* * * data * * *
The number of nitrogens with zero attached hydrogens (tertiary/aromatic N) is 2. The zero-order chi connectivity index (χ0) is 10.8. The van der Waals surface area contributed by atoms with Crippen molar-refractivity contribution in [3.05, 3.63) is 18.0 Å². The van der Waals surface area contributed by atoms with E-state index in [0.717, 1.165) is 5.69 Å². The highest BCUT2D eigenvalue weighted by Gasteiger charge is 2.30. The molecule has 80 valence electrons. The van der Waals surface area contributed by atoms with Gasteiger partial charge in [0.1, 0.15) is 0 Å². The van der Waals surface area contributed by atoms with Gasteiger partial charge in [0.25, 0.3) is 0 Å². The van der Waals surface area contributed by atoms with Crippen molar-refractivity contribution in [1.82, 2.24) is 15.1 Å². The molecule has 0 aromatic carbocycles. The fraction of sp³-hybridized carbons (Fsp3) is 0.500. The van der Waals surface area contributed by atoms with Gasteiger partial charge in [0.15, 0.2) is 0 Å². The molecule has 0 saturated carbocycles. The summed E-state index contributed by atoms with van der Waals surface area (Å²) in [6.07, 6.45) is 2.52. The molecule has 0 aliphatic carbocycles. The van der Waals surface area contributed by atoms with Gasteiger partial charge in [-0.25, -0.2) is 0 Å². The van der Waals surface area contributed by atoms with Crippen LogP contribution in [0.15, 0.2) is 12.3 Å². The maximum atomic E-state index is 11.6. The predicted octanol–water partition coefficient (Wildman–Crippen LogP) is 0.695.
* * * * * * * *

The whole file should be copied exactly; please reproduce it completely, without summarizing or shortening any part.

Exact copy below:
The number of nitrogens with zero attached hydrogens (tertiary/aromatic N) is 2. The zero-order chi connectivity index (χ0) is 10.8. The van der Waals surface area contributed by atoms with Crippen molar-refractivity contribution in [3.05, 3.63) is 18.0 Å². The van der Waals surface area contributed by atoms with E-state index in [0.717, 1.165) is 5.69 Å². The highest BCUT2D eigenvalue weighted by Gasteiger charge is 2.30. The molecule has 80 valence electrons. The van der Waals surface area contributed by atoms with Gasteiger partial charge in [0.1, 0.15) is 0 Å². The van der Waals surface area contributed by atoms with Gasteiger partial charge in [0.25, 0.3) is 0 Å². The van der Waals surface area contributed by atoms with Crippen molar-refractivity contribution in [1.82, 2.24) is 15.1 Å². The molecule has 0 aromatic carbocycles. The fraction of sp³-hybridized carbons (Fsp3) is 0.500. The van der Waals surface area contributed by atoms with Gasteiger partial charge in [0.15, 0.2) is 0 Å². The molecule has 0 saturated carbocycles. The summed E-state index contributed by atoms with van der Waals surface area (Å²) in [6.07, 6.45) is 2.52. The molecule has 0 aliphatic carbocycles. The van der Waals surface area contributed by atoms with Gasteiger partial charge in [-0.25, -0.2) is 0 Å². The van der Waals surface area contributed by atoms with Crippen LogP contribution in [0.15, 0.2) is 12.3 Å². The maximum atomic E-state index is 11.6. The predicted octanol–water partition coefficient (Wildman–Crippen LogP) is 0.695.